DURRANI: I remember our Kabul school, five, six months ago, one of these people who were trying to get us help and they were donors in the U.S., and a bomb blast happened in Afghanistan, in Kabul, and that affected a lot of our students. So they would come from Barchi (ph) to this school that we had in Kabul. And I kept on getting asked by the donor, why isn't students showing up? And I kept on telling them that a lot of them lost their brothers in the bomb blast and they can no more come because they cannot travel alone and they are not allowed to be alone. And the Taliban will suspect that they are going to somewhere where they're going to learn. So it's - sometimes it's very hard for us to explain why our student number will suddenly drop or why would the student not show up. Sometimes it takes one girl and her kidnapping or taking her away for just three days and people will just drop out of school because they don't want that dishonor for their own daughters, you know?

LIMBONG: Yeah. It, like, instills fear everywhere else.

DURRANI: Oh, yeah. Yeah, definitely, definitely. This girl that was kidnapped in Kandahar, her whole family, like, more than 20 girls, just dropped out. They were like, yeah, we don't want this. So imagine that.

LIMBONG: Yeah. You had mentioned before that you think the burden should rest on the shoulders of international leaders to help Afghan girls and women right now. What do you think that they should be doing?

DURRANI: I think the first thing the world leaders need to be doing is at least ask the educators what the solutions are, you know? For the past one year, I have seen U.S. appoint multiple people for Afghans, but tell me one concrete position that they hold or they have done or a framework where they said, OK, these many girls are going to get educated from an alternative way to learning. This is what the framework we are trying to develop right now, and these many girls will get scholarship. And this is how many - how much we are investing in alternative ways to learning like video learning, internet learning, zero meter (ph) learning on data, you know? None of those things you'll see from them.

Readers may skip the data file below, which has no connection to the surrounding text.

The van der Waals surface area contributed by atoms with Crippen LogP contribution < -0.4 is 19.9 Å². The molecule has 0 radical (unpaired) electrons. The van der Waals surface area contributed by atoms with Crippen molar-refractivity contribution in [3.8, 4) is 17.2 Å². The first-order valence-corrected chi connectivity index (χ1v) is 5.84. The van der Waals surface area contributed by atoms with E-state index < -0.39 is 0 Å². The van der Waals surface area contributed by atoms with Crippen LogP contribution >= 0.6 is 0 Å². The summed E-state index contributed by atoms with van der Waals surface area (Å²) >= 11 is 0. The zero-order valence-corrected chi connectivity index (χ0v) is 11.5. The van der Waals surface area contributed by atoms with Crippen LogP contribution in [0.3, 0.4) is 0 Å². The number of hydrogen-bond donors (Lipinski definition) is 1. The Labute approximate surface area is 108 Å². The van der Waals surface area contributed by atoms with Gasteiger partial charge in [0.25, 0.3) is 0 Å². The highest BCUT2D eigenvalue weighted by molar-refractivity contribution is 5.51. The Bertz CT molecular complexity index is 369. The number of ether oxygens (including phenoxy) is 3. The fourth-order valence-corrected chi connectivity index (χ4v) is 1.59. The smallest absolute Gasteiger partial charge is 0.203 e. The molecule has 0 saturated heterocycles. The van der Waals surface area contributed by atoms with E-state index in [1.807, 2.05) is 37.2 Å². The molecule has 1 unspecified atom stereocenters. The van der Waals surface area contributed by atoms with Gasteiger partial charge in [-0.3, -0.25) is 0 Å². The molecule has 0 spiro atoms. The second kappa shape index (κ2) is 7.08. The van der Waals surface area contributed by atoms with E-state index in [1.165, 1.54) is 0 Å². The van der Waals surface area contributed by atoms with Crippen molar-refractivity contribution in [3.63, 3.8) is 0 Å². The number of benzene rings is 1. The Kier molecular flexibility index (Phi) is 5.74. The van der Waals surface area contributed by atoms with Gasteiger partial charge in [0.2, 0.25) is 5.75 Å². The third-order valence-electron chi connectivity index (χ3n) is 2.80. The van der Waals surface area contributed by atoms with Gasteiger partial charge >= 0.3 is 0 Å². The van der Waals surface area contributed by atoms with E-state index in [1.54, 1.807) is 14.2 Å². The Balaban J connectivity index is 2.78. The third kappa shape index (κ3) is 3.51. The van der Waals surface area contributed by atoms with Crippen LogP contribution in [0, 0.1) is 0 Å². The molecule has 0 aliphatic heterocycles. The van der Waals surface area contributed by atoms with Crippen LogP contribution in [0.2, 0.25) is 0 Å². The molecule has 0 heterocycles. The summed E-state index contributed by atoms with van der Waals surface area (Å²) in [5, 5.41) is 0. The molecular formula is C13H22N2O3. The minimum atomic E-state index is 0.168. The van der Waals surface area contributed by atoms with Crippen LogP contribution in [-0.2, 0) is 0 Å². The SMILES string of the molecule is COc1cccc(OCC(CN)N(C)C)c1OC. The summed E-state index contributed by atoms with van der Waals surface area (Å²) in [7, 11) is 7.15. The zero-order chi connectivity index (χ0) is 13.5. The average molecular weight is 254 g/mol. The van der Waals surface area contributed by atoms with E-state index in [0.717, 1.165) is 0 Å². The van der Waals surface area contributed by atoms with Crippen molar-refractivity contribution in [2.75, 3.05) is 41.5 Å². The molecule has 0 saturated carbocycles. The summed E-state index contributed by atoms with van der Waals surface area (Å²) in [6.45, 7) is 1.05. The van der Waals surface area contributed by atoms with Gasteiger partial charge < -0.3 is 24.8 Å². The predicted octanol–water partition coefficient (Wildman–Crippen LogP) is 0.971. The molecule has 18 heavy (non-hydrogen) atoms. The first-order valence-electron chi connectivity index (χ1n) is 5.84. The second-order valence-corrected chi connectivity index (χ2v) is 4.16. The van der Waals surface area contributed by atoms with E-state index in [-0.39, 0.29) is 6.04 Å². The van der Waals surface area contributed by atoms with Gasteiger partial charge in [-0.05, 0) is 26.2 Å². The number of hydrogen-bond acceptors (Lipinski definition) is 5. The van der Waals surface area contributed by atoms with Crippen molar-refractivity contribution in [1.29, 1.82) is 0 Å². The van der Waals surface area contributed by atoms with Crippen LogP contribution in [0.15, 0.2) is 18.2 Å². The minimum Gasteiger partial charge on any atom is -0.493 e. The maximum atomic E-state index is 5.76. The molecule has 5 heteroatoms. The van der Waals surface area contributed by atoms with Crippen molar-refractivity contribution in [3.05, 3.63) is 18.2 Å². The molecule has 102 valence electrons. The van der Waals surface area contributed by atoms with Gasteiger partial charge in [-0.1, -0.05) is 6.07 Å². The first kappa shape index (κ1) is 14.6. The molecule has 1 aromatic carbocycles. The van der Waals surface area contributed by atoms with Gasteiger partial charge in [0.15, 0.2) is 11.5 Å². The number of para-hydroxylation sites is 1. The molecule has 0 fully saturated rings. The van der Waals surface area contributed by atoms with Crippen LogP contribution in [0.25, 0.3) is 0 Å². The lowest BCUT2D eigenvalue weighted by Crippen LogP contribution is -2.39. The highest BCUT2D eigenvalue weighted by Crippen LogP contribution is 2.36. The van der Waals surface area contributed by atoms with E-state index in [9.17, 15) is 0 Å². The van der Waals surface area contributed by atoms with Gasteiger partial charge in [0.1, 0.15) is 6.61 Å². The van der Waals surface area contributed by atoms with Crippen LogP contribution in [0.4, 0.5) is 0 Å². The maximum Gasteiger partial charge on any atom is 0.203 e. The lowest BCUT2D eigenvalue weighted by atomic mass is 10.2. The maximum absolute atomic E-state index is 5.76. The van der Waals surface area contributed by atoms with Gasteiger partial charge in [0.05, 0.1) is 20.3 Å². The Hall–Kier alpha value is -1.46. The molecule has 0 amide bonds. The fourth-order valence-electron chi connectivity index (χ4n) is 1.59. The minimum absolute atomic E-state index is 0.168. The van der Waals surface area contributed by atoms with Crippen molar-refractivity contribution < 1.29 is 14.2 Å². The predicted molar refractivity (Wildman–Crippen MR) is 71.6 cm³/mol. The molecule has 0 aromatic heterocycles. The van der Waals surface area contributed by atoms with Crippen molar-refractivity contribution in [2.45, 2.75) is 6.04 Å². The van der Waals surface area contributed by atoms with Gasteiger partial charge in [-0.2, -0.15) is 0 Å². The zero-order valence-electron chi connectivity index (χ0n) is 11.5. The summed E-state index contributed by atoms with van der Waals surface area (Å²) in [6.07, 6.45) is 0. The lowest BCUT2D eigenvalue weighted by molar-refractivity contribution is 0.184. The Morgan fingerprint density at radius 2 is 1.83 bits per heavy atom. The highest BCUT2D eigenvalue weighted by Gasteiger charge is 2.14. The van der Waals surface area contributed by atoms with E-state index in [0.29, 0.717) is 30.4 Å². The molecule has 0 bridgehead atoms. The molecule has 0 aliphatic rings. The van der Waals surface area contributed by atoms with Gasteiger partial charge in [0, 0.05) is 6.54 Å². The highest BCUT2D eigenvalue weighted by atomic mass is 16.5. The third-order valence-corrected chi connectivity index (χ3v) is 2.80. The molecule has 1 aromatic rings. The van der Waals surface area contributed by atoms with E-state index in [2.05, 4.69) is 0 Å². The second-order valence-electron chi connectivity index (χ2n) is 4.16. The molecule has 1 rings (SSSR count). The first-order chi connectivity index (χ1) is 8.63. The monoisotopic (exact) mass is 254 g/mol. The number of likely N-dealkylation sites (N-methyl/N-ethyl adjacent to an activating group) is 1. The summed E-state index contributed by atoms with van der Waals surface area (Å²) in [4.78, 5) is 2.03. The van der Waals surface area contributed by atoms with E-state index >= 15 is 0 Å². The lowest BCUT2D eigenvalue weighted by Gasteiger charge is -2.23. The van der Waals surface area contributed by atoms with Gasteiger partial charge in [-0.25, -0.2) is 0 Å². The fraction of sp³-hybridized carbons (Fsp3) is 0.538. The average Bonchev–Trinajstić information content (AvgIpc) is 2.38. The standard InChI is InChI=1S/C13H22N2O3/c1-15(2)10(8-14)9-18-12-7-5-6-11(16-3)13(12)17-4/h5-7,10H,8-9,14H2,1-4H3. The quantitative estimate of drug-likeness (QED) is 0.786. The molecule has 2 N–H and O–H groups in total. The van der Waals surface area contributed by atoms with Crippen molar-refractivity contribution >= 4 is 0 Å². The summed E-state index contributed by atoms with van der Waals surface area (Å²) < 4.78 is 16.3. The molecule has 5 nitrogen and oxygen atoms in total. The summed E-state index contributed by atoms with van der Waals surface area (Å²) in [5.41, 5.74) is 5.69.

LIMBONG: You graduated from university in May, right?


LIMBONG: If women and girls are being denied an education right now, what do you think the broader future for Afghanistan looks like?

DURRANI: Let's say, in the next five years, girls are not graduating from high school. Girls are not graduating from midwifery schools or medicine, you know? The population continues to grow, but there is no midwife, there is no doctor, there is no teacher, which means illiteracy becomes more, poverty becomes more, child labor becomes more. Women will be dying because of postmortem hemorrhage and anything that's prenatal, postnatal health care problem that could not be dealt with someone within the village. So your population continues to grow, your economy continues to be in crisis, but the demand is not being met because Taliban think that women are not supposed to work, or they're not supposed to get educated.

LIMBONG: How are you doing watching all of this?

DURRANI: I don't know, honestly. There were times where I would have cried. There are times where I would have screamed at world leaders. But right now I'm just hopeless. Honestly, I'm really hopeless. I have done everything in my power to make sure that I do what I can, but nobody is listening to us. Nobody is literally listening to Afghans right now.

LIMBONG: That was Pashtana Durrani. She's the executive director of the education nonprofit LEARN. Thank you so much for talking to us today.

DURRANI: Thank you for having me. Thank you. Transcript provided by NPR, Copyright NPR.

Andrew Limbong is a reporter for NPR's Arts Desk, where he does pieces on anything remotely related to arts or culture, from streamers looking for mental health on Twitch to Britney Spears' fight over her conservatorship. He's also covered the near collapse of the live music industry during the coronavirus pandemic. He's the host of NPR's Book of the Day podcast and a frequent host on Life Kit.
Mia Estrada
Mia Estrada is a 2021-2022 Kroc Fellow. She will spend the year rotating through different parts of NPR, including the Culture Desk, National Desk and Weekend Edition.
Adam Raney